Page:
Theatre & Opera Magazine

Opera University: Auditions 101 (week 4)

Posted on the 15 November 2011 by Pinkall @pinkall
Week 1 - Ego
Week 2 - Self-Promotion
Week 3 - The Audition
The Life of an Artist
"Passion = Lots of Rejection, Little Pay, Long Hours, and Happiness"

Perhaps you have a similar profession, but the life of an artist is not easy.  Essentially, artists are trained to express themselves in abstract ways - and in my case, singing.  And it is not only the expression, but the way it is expressed that is what's most meaningful.  For some arts, perfection is idolized, for others it is ingenuity.  All of the arts have their own rules, but in the end, it comes down to an idea and how it is conveyed.

For most people, they go to local stores to find wall decor - "art" - because it "looks pretty".  It may look gorgeous, I'm not arguing that, but if you are not observing it in a way that is expressing something, then it really isn't art - it's a craft.  All this means is that it is created for a specific purpose - e.g. plugging up a blank spot or hole that you punched in the wall.
Now, not all artists think this way, some just sing because they're great at it.  But, the business of it all is centered around these crazy ideas of expression and perfection.  Perfection is a tough thing to accomplish!  But all of this is highly enjoyable for most artists, because it is a work that even on the worst days we still enjoy doing.  Many have a misconception that an artist's days are filled with having fun and goofing off, but that couldn't be further from the truth.  They are long hours of micromanagers perfecting something for the sake of "art".  We know not everyone will view what we do artistically (they may go to the opera because their wife made them) but I have worked in construction, in education, in churches, in Boy Scouts, in all kinds of fields, and the hardest working and most devoted workers that I know are all musicians.  And, they love it!  The hardest part is dealing with the rest of life.
In general, we pay money to have companies reject us many times over, have to deal with family/friends asking us about the eventual rejections, get crappy pay for highly competitive gigs, are constantly critiqued in every possible way by reviews and by other musicians, work the strangest schedules (my rehearsal schedule today is 2pm-11pm), work weekends, have gigs on all the major holidays, hours of practice in solitude, AND THEN pay the bills, car loans, eat, sleep, write your blog entry, etc.  It can be very unforgiving.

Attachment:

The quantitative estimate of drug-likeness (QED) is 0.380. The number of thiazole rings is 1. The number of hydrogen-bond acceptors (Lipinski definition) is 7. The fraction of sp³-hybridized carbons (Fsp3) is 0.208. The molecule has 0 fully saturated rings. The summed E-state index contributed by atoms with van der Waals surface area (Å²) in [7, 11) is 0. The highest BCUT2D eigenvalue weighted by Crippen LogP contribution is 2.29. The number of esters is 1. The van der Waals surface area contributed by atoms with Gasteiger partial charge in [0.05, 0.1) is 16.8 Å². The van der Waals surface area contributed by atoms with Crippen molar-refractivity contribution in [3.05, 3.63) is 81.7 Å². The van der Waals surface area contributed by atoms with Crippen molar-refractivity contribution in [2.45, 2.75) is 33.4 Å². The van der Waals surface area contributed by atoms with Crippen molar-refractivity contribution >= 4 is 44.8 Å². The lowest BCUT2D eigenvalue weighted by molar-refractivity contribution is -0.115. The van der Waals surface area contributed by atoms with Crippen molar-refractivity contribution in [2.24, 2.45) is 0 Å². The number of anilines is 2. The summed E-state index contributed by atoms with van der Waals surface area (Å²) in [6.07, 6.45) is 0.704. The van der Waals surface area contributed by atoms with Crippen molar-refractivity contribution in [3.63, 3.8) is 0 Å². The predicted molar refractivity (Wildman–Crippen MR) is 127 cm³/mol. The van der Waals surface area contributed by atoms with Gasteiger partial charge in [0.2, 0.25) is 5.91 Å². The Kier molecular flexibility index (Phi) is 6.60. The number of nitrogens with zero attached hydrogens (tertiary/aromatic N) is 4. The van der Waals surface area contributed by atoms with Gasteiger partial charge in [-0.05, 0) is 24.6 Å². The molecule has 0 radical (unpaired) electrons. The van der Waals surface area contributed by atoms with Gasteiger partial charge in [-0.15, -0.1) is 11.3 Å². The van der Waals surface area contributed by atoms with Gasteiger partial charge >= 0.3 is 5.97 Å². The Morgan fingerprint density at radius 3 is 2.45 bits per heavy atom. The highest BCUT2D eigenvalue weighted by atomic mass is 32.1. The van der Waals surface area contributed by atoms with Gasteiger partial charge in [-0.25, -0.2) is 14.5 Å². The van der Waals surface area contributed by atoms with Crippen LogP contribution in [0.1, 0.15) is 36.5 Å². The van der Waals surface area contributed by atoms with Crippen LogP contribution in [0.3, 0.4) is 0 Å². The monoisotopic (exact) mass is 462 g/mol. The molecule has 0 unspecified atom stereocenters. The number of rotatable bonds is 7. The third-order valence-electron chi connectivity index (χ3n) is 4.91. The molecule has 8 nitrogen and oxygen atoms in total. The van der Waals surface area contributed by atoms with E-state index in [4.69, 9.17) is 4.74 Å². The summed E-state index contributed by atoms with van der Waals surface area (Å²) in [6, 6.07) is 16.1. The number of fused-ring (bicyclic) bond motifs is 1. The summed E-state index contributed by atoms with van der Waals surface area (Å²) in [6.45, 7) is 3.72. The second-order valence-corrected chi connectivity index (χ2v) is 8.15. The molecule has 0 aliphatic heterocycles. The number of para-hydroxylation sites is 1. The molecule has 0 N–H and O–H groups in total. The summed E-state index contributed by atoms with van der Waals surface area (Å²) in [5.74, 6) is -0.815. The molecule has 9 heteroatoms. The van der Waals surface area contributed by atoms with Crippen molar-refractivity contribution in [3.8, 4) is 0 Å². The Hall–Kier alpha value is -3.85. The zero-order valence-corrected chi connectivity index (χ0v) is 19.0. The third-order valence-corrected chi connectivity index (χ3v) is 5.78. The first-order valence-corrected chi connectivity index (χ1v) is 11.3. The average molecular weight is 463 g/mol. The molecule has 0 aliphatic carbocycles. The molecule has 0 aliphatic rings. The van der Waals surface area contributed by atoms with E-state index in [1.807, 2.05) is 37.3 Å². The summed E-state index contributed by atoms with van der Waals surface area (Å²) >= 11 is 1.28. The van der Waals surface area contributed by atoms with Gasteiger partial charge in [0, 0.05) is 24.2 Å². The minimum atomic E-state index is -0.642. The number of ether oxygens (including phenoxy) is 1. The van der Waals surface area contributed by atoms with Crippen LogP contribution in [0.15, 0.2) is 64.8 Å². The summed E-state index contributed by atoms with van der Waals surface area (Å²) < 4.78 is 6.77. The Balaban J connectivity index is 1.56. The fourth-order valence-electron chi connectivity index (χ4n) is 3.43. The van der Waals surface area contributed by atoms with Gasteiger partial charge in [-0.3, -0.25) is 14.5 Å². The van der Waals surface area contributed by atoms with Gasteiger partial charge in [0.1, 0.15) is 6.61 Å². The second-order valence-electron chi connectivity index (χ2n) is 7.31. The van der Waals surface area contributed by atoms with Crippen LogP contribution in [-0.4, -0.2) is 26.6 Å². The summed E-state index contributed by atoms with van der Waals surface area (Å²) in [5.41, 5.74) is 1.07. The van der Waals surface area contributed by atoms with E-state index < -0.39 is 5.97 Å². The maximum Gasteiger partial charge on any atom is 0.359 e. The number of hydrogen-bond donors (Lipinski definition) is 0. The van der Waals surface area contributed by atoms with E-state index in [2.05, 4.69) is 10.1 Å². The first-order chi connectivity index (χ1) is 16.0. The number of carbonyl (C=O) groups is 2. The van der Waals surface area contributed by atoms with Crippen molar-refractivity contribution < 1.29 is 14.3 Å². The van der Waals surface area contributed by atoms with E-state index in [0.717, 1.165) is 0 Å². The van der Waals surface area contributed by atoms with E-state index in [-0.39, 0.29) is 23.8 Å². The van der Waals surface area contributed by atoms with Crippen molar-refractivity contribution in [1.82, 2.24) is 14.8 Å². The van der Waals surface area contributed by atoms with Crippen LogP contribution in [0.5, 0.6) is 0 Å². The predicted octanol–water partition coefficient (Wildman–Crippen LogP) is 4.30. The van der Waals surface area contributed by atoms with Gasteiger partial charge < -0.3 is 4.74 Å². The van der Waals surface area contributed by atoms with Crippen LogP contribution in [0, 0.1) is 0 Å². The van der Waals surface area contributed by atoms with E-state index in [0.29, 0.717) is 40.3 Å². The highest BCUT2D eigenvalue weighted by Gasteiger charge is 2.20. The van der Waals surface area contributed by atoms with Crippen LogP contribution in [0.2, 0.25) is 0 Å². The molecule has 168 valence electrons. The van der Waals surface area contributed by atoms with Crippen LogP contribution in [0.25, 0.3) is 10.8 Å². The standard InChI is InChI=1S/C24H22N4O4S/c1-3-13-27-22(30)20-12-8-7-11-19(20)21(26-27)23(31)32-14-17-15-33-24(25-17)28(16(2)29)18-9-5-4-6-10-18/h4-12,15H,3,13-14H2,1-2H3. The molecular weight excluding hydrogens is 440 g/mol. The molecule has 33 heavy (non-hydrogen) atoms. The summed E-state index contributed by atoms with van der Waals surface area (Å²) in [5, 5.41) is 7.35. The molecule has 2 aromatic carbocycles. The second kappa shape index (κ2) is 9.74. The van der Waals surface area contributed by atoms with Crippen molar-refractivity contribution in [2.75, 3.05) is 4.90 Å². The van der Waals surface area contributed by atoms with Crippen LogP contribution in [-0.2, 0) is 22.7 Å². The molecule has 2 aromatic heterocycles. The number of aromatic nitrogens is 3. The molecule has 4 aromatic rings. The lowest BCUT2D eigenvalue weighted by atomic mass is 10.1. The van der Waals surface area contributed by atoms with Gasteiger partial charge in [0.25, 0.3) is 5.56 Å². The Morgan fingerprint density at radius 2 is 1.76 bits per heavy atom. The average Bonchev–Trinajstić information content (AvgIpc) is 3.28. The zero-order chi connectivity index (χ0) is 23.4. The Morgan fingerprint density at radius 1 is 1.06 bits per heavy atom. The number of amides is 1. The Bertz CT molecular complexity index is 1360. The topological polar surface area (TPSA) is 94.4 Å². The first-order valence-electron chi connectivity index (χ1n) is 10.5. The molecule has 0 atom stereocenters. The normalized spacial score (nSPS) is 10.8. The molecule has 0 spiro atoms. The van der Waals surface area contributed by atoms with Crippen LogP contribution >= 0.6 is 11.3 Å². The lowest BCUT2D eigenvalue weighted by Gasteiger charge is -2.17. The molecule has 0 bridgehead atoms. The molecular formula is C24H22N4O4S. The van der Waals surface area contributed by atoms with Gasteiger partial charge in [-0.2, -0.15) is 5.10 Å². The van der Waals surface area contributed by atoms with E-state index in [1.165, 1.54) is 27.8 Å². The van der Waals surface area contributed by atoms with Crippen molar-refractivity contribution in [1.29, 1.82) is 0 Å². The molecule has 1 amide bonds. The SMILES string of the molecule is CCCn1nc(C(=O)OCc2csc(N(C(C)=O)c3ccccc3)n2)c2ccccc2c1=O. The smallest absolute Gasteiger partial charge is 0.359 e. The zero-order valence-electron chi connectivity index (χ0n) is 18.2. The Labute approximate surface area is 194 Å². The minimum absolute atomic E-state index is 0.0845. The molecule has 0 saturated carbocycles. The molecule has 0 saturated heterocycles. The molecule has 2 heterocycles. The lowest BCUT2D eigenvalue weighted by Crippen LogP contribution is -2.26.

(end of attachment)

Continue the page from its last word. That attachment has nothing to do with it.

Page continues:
For those interested in living "the life", just know what it takes.  It takes sacrifice - you probably won't see your friends for long periods of time, and they will probably stop calling you and asking you to do things assuming that you are too busy.  It takes guts - you are of course letting the world judge you constantly.  It takes pride - because you may be the only one who understands how hard it was to get that bad-paying gig in the Middle-of-Nowhere, America.  It takes devotion, and it certainly helps when you have a great support structure (e.g. family, friends).
I have heard several times about the difficulties of being a singer and being married.  Of course, mostly divorced people gave the lectures, but in general, it is difficult.  The obvious difficulties are work, eat, sleep, talk, and travel schedules, but besides that, it's a piece of cake!  I know everyone has unique difficulties with their own lives and marriages, but I have to give a ton of credit to my wife, for letting me do what I do.  She has to put up with a LOT of troubles, and she certainly doesn't get enough credit or attention from anyone for her devotion.  It can be annoying when people are only interested in your husband's weird profession and don't ask her what she has to go through, or just how her life is going, and yet she still is very supportive and devoted!  What a gal!
So, it's a tough life, but certainly not impossible, and it is very very rewarding.  You get to do what you love to do, and you make people happy along the way.  It truly is very rewarding.
Yesterday, I was the tenor soloist for a production of Messiah by the East Hill Singers.  This was one of the most amazing groups that I have ever performed with.  The singers were a mix of local singers and prisoners from the federal penitentiary in Lansing.  They genuinely love to sing (Handel no less), make amazing music for hundreds of people, and then get to meet with their families and friends for a moment after the concert.  They are genuine people with big souls, giving their service and lives to something bigger than themselves.  What an amazing experience!
Opera University: Auditions 101 (week 4)
Finally, I have many schedule additions.  Please check my website for more information -  I will have a lot more about future stuff next week!

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